Supporting Your Child's Self-Esteem

Learn the best ways to nurture your child's self-identity and boost his confidence.




Tim had been a shy child, but when he turned 8, he blossomed and decided to contribute to his school paper. Tim explained to his mom, "I think I'm a good artist, and I could draw some cool cartoons for the paper to go with the stories." His belief that he had a skill, and his willingness to offer it to others, demonstrated a new level of self-knowledge and confidence.

During the early elementary years, children clarify their own sense of who they are and what they can do. They explore such questions as: Am I really as clever as my mom thinks? I know my dad loves me, but will others? Can I hold my own without help? How does being a boy affect how I behave? This is a time for kids to confront new situations and develop their skills and self-awareness; they're able to complete their personal jigsaw puzzle and see themselves more clearly. It's a great "window" for you to nurture and shield your child's identity and self-esteem.

6-and-7-year-olds are still relying on you to guide them. Around the age of 8, however, children typically become enviably optimistic and delightfully confident and trusting of both themselves and others. In turn, they seek more autonomy. After a year or two, because they are all trying to find their place among their peers, they discover that life is not so straightforward and their friends are not always quite so nice.

  • Girls can become competitive over their looks, friendships, and even their grades. They frequently get down in the dumps about their supposed imperfections and the latest experience of spite. Boys like to vie to become pack leader and play for laughs in class. Increasingly, physical strength and sporting prowess are used to gain status, so smaller boys can feel left out. The earlier confidence becomes tainted by self-doubt.
  • Girls say they feel good when: Parents and friends are supportive, treat them as equals and as responsible people, give reassurance and hugs, praise them, listen to them, notice helpful deeds or when something has been done well, and want to spend time with them.
  • Girls can feel down because of: Sarcasm, criticism, unfavorable comparisons, and when they feel they don't have any special talent or look as good as they'd like to.
  • Boys say they feel good when: Parents and friends give them positive recognition for things they're good at, appreciate it when they've tried hard, recognize and accept them as they are, want to spend time with them and do fun things together, respect their privacy, and don't tattle. 
  • Boys don't like: Pressure, being teased or belittled, being laughed at, being alone, or locked into a male role ("Your handwriting's neat — for a boy!").

Realize that identity and self-esteem are two different things. Self-esteem involves judgment and evaluation: Do I feel that I'm worthwhile? Identity, on the other hand, is purely descriptive, and relates to our sense of who we are and how we would describe ourselves: I belong to this family. These are my personal qualities. Before anyone can have self-esteem, however, they have to be clear about who they are, so identity is more fundamental than self-esteem and comes first. Here are two tips that can help your child:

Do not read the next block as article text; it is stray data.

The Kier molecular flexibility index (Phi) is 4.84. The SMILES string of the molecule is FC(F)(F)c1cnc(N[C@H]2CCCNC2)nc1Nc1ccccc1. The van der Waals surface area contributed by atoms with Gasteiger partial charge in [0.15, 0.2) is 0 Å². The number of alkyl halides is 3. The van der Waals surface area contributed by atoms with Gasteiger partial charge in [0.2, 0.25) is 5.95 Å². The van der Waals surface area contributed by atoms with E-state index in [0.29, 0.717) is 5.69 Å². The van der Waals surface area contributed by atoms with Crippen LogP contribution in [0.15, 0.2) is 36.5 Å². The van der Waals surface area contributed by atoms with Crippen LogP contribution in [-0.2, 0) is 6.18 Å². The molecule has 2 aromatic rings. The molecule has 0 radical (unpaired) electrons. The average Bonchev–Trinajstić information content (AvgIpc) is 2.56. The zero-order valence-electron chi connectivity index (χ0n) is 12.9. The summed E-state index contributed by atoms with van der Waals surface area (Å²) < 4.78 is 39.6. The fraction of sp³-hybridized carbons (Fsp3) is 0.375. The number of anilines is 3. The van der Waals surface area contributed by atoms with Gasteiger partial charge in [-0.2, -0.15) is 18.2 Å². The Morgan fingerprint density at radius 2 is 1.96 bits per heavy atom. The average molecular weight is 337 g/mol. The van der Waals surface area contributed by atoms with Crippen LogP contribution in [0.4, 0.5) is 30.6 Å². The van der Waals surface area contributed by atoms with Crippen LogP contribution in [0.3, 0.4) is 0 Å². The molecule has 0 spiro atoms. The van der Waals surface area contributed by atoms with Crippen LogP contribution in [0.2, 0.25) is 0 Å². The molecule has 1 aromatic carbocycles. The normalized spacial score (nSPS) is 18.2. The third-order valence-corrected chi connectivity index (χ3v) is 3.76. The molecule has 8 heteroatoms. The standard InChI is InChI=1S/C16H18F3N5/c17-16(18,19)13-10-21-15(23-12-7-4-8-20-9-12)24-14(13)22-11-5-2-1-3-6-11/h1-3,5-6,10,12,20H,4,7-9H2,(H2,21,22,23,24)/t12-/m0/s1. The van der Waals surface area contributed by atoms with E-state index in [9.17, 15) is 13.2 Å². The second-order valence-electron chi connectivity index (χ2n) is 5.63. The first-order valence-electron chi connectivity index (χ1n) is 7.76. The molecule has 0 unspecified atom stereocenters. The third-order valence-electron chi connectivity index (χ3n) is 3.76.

1. Encourage a strong sense of identity. Having a sense of belonging somewhere and feeling significant to someone is crucial to identity: By telling family stories about you, them, siblings or aunts, you'll give them a clear, common family past. And your child will truly feel he belongs to you if you take him out with you when you can. To increase his self-awareness, always say exactly what it is you see in and admire about your child: fun to be with, kind, adventurous, imaginative, loyal, determined, or having strong interests — not simply good or lovely. For example, "You're good at fixing things. Come and help me with this." Offer suitable choices, so he gets to know what he likes and wants, and learns to express it confidently. Play helps enormously, too. And, of course, by helping him build up a range of skills and successes, you'll allow him to see himself in can-do terms, not as an exasperating failure.
  2. Help raise your child's self-esteem. Kids get their first impressions of how likeable and capable they are from their parents, but from school-age onward, a clumsy teacher or hurtful friend can undermine good work on this front. This tendency increases between the ages of 8 and 10, because children are so desperate to be approved of and affirmed. If your child has a hard time with bullying, feels left out, or experiences an unsympathetic teacher, he will need extra support from you. He'll benefit from receiving more time and attention than usual, lots of unconditional approval and affection (so home feels comfortable and emotionally safe), and trust in him to do well.
Social & Emotional Skills
Independent Thinking
Critical Thinking
Age 8
Age 7
Age 6
Child Development and Behavior
Social and Emotional Development
Feelings and Emotions
Elementary School
Family Members
Confidence and Self-Esteem